It's a belief that unites the left and right, psychologists and philosophers, writers and historians. It drives the headlines that surround us and the laws that touch our lives. From Machiavelli to Hobbes, Freud to Dawkins, the roots of this belief have sunk deep into Western thought. Human beings, we're taught, are by nature selfish and governed by self-interest.
Humankind makes a new argument: that it is realistic, as well as revolutionary, to assume that people are good. The instinct to cooperate rather than compete, trust rather than distrust, has an evolutionary basis going right back to the beginning of Homo sapiens. By thinking the worst of others, we bring out the worst in our politics and economics too.
In this major book, internationally bestselling author Rutger Bregman takes some of the world's most famous studies and events and reframes them, providing a new perspective on the last 200,000 years of human history. From the real-life Lord of the Flies to the Blitz, a Siberian fox farm to an infamous New York murder, Stanley Milgram's Yale shock machine to the Stanford prison experiment, Bregman shows how believing in human kindness and altruism can be a new way to think - and act as the foundation for achieving true change in our society.
It is time for a new view of human nature.
House of Trump, House of Putin offers the first comprehensive investigation into the decades-long relationship among Donald Trump, Vladimir Putin, and the Russian Mafia that ultimately helped win Trump the White House.
It is a chilling story that begins in the 1970s, when Trump made his first splash in the booming, money-drenched world of New York real estate, and ends with Trump's inauguration as president of the United States. That moment was the culmination of Vladimir Putin's long mission to undermine Western democracy, a mission that he and his hand-selected group of oligarchs and assosciates had ensnared Trump in, starting more than twenty years ago with the massive bailout of a string of sensational Trump hotel and casino failures in Atlantic City. This book confirms the most incredible American paranoias about Russian malevolence.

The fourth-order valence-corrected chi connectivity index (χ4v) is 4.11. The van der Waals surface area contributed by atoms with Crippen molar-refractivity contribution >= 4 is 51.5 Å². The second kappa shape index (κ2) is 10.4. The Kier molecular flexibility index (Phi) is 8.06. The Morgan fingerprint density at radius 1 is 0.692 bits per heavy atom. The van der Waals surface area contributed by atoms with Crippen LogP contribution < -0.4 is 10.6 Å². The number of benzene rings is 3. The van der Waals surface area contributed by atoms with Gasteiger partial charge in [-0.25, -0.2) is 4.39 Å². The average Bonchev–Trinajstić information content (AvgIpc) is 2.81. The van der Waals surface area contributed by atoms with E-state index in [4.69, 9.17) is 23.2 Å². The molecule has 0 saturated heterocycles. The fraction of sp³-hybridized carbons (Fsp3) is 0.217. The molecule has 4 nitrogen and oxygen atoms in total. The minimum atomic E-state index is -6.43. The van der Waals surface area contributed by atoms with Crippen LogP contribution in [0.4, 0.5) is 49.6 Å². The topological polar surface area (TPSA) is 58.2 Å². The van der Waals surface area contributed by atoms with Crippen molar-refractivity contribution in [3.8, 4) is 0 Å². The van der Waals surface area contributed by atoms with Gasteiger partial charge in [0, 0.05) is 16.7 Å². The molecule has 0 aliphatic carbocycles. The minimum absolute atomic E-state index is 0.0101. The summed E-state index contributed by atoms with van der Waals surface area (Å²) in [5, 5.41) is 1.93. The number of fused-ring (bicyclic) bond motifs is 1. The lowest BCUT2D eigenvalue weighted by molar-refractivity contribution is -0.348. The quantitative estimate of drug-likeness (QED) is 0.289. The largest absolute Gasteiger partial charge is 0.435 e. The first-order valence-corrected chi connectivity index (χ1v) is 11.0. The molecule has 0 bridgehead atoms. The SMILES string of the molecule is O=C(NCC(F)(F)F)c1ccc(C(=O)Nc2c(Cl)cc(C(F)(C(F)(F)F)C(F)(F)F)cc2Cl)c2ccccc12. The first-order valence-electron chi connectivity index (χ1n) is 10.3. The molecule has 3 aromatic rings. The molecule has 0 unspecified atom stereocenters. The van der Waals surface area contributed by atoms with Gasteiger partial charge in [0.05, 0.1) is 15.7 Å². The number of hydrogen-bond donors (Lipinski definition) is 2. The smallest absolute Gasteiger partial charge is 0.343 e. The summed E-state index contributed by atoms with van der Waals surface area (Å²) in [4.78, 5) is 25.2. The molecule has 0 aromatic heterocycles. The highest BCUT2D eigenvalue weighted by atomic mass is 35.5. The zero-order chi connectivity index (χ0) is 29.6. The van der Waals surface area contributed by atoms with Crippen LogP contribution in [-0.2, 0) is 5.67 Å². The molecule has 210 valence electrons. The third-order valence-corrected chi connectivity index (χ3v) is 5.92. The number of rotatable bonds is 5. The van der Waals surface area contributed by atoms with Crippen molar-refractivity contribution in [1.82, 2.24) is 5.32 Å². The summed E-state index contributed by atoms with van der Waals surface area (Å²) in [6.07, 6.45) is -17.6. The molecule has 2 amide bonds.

To most, it will be a hair-raising revelation that the Cold War did not end in 1991-that it merely evolved, with Trump's apartments offering the perfect vehicle for billions of dollars to leave the collapsing Soviet Union. In House of Trump, House of Putin, Craig Unger methodically traces the deep-rooted alliance between the highest echelons of American political operatives and the biggest players in the frightening underworld of the Russian Mafia. He traces Donald Trump's sordid ascent from foundering real estate tycoon to leader of the free world. He traces Russia's phoenixlike rise from the ashes of the post-Cold War Soviet Union as well as its ceaseless covert efforts to retaliate against the West and reclaim its status as a global superpower.
Without Trump, Russia would have lacked a key component in its attempts to return to imperial greatness. Without Russia, Trump would not be president. This essential book is crucial to understanding the real powers at play in the shadows of today's world.
In A Man Apart Richard Steyn once again brings to life a South African icon. Louis Botha was the first Prime Minister of the Union of South Africa, a union he did much to create in the decade after the devastation of the Anglo-Boer War. During the war Botha was a brilliant young Boer general who through his battlefield strategy won significant victories over the British in the early stages of the war. When the weight of British arms overhelmed the Boers, Botha along with Smuts did much to encourage peace between English and Afrikaner and led the country to Union in 1910 and dominion status.
Botha was a big-hearted and generous man who showed magnanimity in his dealings with all, including former enemies. He led the South African troops to victory and the capture of German South West Africa – prior to this he had to put down a revolt of pro-German Afrikaners. At the Peace of Versailles, representing South Africa, he pleaded unsuccessfully for magnanimity towards the Germans. Botha was a globally respected figure – he and Smuts effectively operated as a double act in South Africa and on the international stage before Botha’s untimely death in August 1919 at only 57. In A Man Apart this tragically short life is illuminated in full.
In 2015, students at the University of Cape Town demanded the removal of a statue of Cecil Rhodes, the imperialist, racist business magnate, from their campus. The battle cry '#RhodesMustFall' sparked an international movement calling for the decolonisation of the world's universities.
Today, as this movement grows, how will it radically transform the terms upon which universities exist? In this book, students, activists and scholars discuss the possibilities and the pitfalls of doing decolonial work in the home of the coloniser, in the heart of the establishment. Subverting curricula, enforcing diversity, and destroying old boundaries, this is a radical call for a new era of education.
Offering resources for students and academics to challenge and resist coloniality inside and outside the classroom, Decolonising the University provides the tools for radical pedagogical, disciplinary and institutional change.